A tortoise hatchery sounds like a pretty scientific place where you might expect to see cages, enclosures, incubation rooms, and a sterile lab or two. The Galapaguera at San Cristobal will come as quite a surprise.
What is a Galapago, a Galapaguito, and a Galapaguera?
The giant tortoises who call the archipelago home are called galapagos in Spanish. A single tortoise is a galapago and a tiny tortoise might be called a galapaguito. So the places where these tortoises are raised are called galapagueras. We translate the word as tortoise hatchery but the Galapaguera on San Cristobal is much more. It is the newest Galapaguera on the archipelago and therefore has a more modern design that allows for older tortoises to come and go as they please. Younger tortoises are kept in protected pens until they are about 5 years old.
These giant creatures are endangered and a large reason is because of humans. When people first started arriving to the islands, the Galapagos Tortoise was seen as a source of food. Many tortoises became meals, the proverbial turtle soup of sailors. The eating of tortoises was just the beginning of the decline of the species. When humans decided to settle on the Galapagos and wanted more than just a tortoise for a meal, they began to farm the land. The areas they farmed also happened to be some of the mating habitat for local tortoises. Add animals introduced by humans, like goats who eat the food the tortoises rely on, and rats, who eat the eggs that tortoises lay, and you quickly have an endangered species.
Saving the Giant Galapagos Tortoise
There are many programs today that are attempting to save the Galapagos Tortoise. But there are problems. There are several sub-species of tortoises so just moving around healthy populations to bolster unhealthy populations isn’t always the answer. The Charles Darwin Research Station started the first tortoise hatchery on the islands and has made an honest attempt to save species true to each island. Tortoises lay their eggs in the wild, they are brought to the hatchery and kept safe in incubators until they hatch. And then the tortoises are raised with their fellow hatchlings by year group, marked by numbers on their shells, and moved from hatch, to cage, to walled enclosure until they are considered large enough to survive on their own. Then they are returned to the wild.
But the Charles Darwin Research Station is attempting to save many sub-species at the same time. It was important that the government of Ecuador build other Galapagueras to save species on other islands. Today, there are two other tortoise hatcheries, the Galapaguera on Isla Isabela and the newest addition in San Cristobal. In my opinion, the Galapaguera de Cerro Coloradois also the best of the three.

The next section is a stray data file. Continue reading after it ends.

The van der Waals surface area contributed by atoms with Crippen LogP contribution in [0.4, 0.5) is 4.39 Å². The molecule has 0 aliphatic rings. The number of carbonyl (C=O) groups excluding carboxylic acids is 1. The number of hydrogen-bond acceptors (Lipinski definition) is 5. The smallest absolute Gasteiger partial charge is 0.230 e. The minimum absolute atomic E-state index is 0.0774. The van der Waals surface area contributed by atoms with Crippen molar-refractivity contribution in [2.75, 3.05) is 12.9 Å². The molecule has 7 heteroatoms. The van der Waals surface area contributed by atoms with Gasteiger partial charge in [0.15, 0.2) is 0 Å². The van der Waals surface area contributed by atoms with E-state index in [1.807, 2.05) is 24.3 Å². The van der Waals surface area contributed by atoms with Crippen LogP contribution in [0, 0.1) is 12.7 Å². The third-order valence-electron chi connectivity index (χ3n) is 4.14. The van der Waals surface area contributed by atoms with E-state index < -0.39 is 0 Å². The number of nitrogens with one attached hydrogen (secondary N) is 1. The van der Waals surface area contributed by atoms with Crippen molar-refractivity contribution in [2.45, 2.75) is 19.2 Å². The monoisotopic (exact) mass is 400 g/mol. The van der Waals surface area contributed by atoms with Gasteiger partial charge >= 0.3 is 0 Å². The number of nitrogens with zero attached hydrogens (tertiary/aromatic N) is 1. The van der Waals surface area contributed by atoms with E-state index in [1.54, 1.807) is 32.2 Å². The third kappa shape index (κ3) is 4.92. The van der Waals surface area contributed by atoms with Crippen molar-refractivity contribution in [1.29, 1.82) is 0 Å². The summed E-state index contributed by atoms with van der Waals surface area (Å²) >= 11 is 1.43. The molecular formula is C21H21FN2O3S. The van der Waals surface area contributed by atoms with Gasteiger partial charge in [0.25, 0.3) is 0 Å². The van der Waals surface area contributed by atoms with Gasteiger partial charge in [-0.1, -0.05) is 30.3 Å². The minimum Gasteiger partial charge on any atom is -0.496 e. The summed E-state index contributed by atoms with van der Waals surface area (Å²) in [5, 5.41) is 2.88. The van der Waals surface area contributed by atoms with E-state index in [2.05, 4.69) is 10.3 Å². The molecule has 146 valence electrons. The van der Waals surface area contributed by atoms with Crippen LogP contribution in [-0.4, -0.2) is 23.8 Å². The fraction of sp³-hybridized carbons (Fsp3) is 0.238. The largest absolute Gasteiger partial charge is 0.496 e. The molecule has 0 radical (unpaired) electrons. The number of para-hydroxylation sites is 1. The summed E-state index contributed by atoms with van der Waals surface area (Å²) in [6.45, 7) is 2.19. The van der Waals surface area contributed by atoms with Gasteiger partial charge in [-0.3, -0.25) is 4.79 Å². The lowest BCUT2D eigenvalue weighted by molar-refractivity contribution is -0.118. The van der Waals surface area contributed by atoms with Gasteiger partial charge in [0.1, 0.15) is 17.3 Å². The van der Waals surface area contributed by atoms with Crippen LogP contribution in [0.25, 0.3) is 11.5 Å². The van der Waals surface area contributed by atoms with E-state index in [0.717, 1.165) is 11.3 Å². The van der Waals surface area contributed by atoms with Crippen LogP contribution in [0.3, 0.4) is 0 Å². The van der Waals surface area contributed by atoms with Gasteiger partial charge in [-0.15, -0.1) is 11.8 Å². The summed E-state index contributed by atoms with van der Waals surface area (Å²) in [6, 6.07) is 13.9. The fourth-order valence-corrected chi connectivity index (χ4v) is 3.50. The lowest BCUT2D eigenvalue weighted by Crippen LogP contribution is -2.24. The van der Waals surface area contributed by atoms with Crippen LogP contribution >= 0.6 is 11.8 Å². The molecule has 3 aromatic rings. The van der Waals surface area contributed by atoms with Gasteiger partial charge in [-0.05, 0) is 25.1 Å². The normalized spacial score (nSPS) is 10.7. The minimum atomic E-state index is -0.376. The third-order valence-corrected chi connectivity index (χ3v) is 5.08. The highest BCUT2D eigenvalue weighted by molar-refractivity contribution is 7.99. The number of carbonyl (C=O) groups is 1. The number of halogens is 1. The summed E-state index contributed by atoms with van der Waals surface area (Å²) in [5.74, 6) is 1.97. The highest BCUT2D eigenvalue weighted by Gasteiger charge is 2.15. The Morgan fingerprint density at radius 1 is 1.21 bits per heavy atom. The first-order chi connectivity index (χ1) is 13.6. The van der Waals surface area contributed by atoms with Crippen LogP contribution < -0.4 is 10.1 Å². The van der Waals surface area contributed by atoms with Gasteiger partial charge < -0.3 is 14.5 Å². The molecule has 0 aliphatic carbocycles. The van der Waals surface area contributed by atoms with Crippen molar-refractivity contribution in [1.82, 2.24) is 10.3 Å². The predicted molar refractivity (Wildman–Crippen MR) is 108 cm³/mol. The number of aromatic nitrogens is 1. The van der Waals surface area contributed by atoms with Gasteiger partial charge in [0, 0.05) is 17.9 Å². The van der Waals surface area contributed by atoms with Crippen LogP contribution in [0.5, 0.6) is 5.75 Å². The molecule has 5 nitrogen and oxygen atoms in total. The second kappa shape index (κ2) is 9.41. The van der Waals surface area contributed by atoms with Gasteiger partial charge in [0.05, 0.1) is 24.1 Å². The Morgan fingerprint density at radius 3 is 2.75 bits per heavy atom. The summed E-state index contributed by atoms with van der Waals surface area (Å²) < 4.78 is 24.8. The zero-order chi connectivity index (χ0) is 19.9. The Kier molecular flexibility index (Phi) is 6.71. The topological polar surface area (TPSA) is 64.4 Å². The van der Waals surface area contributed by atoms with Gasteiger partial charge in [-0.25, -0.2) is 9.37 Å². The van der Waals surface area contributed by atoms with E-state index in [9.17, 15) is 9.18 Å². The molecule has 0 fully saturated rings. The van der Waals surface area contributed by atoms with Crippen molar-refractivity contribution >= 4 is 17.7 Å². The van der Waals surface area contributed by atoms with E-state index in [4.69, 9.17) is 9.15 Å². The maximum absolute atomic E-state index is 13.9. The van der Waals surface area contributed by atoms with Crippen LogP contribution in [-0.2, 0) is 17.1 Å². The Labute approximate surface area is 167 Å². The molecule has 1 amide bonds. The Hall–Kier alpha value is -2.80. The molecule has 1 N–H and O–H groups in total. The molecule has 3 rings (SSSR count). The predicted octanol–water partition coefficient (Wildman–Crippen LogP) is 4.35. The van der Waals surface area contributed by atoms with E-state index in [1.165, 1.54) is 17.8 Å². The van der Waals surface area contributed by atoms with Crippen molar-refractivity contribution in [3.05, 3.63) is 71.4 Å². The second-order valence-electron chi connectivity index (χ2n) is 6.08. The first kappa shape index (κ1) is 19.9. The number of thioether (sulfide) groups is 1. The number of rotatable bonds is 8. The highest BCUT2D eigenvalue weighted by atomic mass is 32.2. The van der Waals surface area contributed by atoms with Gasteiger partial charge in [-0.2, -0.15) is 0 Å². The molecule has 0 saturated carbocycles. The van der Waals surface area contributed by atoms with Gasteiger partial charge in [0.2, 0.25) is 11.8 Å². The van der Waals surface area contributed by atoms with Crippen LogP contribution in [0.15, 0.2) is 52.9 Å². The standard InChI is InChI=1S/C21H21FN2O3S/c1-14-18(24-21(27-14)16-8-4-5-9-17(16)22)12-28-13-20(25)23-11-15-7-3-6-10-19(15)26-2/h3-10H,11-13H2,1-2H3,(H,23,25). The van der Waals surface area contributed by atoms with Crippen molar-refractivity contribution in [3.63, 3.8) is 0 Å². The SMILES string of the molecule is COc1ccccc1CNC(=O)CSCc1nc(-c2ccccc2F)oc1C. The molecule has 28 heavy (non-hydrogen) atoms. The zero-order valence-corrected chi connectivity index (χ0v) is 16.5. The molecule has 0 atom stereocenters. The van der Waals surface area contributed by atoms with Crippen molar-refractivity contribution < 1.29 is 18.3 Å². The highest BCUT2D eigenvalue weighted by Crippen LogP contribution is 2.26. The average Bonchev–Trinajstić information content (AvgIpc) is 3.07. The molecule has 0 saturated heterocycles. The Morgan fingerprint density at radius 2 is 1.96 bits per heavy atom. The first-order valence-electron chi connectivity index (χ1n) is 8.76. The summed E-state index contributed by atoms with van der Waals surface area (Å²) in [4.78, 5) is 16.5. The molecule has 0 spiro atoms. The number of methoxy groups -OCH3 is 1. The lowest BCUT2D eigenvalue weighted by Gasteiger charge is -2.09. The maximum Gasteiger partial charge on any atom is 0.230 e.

Visiting Galapagos Tortoises on San Cristobal
The Galapaguera de Cerro Colorado on San Cristobal is located on the far side of the island and you will need to take a taxi or a tour bus from Puerto Baquerizo Moreno. Or, if you are more adventurous, you might rent a bike to peddle the 23 kilometers. Just know that it will mean peddling up hill both ways as the road passes over the San Cristobal highlands right past the only sweet water lake in the Galapagos. That also means it will be a cold, damp ride up on the top of the highlands but a hot, sweaty ride at the lower elevations. If you are not accustomed to biking, it is not a recommended trip.
We recommend walking the trails at the Galapaguera with camera in hand so that you are ready to take photos of the tortoises. Carry some water with you as the trails, though well shaded, can still be very hot. But leave the snacks in the car. Some taxi drivers will walk the trail with you and act as a guide but everything is well marked and it would take a very unobservant visitor to miss the tortoises altogether! You can easily tackle this short trail on your own and learn plenty from the interpretive signs that are written in both English and Spanish.
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